5. Notes that the extremely difficult economic and financial crisis and the adjustment policies in the four countries have led to increased unemployment and job loss rates, and in the numbers of long-term unemployed, and have in some cases led to worsened working conditions; points out that employment rates play an outstanding role in the sustainability of social protection and pension systems, as well as in the achievement of the Europa 2020 social and employment targets;
6. Notes that expectations of a return to growth and job creation through internal devaluation, in order to regain competitiveness, have not been fulfilled; highlights the fact that these failed expectations reflect a tendency to underestimate the structural character of the crisis as well as the importance of maintaining domestic demand, investment and credit support to the real economy; stresses the procyclical character of the austerity measures and the fact that they haven’t been accompanied by structural changes and reforms on a case-by-case basis, in which special attention is given to vulnerable sections of society with a view to achieving growth, accompanied by social cohesion and employment;
7. Notes that the high rates of unemployment and underemployment, combined with public and private sector pay cuts and, in some cases, a lack of effective action to combat tax evasion while lowering the contribution rates, are undermining the sustainability and adequacy of public social security systems as a result of social security funding shortfall;
8. Notes that the worsening conditions and the loss of SMEs is one of the main causes of job losses and the biggest threat to future recovery; notes that the adjustment policies did not take into account strategic sectors which should have been considered in order to preserve future growth and social cohesion; notes that this has led to significant job losses in strategic sectors such as industry and R&D&I; points out that the four countries must make an effort to create the favourable conditions needed for companies, and SMEs in particular, to be able to develop their business sustainability in the long term; points out that many public sector jobs have been shed in basic public sectors such as health, education and social public services;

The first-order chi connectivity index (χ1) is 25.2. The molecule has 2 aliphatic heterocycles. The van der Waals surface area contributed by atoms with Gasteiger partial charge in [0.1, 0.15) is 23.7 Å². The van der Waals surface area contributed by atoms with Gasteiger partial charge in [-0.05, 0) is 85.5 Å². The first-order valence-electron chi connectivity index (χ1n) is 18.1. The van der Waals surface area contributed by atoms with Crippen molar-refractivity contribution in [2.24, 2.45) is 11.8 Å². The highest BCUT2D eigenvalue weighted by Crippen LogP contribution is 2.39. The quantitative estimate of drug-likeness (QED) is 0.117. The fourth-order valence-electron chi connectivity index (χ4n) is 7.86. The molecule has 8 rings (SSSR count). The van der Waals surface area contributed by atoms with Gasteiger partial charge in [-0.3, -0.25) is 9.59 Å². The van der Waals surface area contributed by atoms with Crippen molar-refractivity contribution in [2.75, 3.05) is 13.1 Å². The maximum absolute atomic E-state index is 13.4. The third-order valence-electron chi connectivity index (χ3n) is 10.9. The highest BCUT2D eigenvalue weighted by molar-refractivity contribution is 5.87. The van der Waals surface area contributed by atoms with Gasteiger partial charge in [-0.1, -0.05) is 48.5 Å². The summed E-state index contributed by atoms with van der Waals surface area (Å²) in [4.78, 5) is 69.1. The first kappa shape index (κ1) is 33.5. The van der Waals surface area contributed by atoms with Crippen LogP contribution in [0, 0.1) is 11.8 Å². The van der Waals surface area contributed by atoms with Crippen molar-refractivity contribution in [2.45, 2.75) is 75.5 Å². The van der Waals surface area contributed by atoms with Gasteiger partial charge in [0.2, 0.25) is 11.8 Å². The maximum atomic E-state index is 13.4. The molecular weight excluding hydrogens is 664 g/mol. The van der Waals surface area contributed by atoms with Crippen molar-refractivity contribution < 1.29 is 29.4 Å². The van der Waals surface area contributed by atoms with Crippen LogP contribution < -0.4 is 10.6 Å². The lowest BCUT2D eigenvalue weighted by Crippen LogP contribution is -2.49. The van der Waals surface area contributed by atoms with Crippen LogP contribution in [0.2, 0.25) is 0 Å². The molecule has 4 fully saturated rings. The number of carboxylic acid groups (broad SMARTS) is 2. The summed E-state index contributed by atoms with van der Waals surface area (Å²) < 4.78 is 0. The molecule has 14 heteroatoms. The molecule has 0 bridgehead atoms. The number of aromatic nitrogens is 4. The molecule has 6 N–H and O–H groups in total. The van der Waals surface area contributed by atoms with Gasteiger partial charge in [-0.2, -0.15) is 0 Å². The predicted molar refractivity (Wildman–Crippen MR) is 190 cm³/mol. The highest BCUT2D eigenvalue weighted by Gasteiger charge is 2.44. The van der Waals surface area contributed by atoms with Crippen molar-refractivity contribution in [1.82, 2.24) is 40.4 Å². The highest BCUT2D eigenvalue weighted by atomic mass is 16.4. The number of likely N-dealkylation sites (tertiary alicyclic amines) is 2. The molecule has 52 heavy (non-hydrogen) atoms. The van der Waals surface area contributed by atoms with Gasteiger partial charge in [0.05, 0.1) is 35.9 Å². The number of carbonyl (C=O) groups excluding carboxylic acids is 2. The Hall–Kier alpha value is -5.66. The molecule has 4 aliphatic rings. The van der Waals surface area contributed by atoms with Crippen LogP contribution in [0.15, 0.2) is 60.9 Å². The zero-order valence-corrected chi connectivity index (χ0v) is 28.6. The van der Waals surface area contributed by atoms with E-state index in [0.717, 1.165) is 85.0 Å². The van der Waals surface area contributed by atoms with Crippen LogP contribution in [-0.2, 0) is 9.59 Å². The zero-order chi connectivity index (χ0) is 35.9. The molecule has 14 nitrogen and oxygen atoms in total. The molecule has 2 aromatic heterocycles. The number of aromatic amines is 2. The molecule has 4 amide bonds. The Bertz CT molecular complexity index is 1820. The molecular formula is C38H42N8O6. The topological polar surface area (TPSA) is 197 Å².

9. Deplores the fact that it is young people who are suffering the highest levels of unemployment, with the situation in countries such as Greece (where the rate is over 50 %), Portugal and Ireland (where it was in excess of 30 % in 2012) and Cyprus (where it is about 26,4 %) being particularly serious; notes that these figures persist five years into the crisis; regrets the fact that even when young people do find a job, many of them – on average 43 %, as compared to 13 % of adult workers – often find themselves working under precarious conditions or on part-time contracts, making it difficult for them to live independently from their families, and resulting in a loss of innovation and expert resources affecting production and growth;
10. Notes that the most vulnerable groups on the labour market – the long-term unemployed, women, migrant workers and persons with disabilities – have suffered most and are experiencing higher unemployment rates than the national averages; notes the severe rise in the long-term unemployment rate of women and senior workers, and the additional difficulties these workers will face when seeking to re-enter the labour market once the economy eventually recovers; stresses that these workers need targeted measures;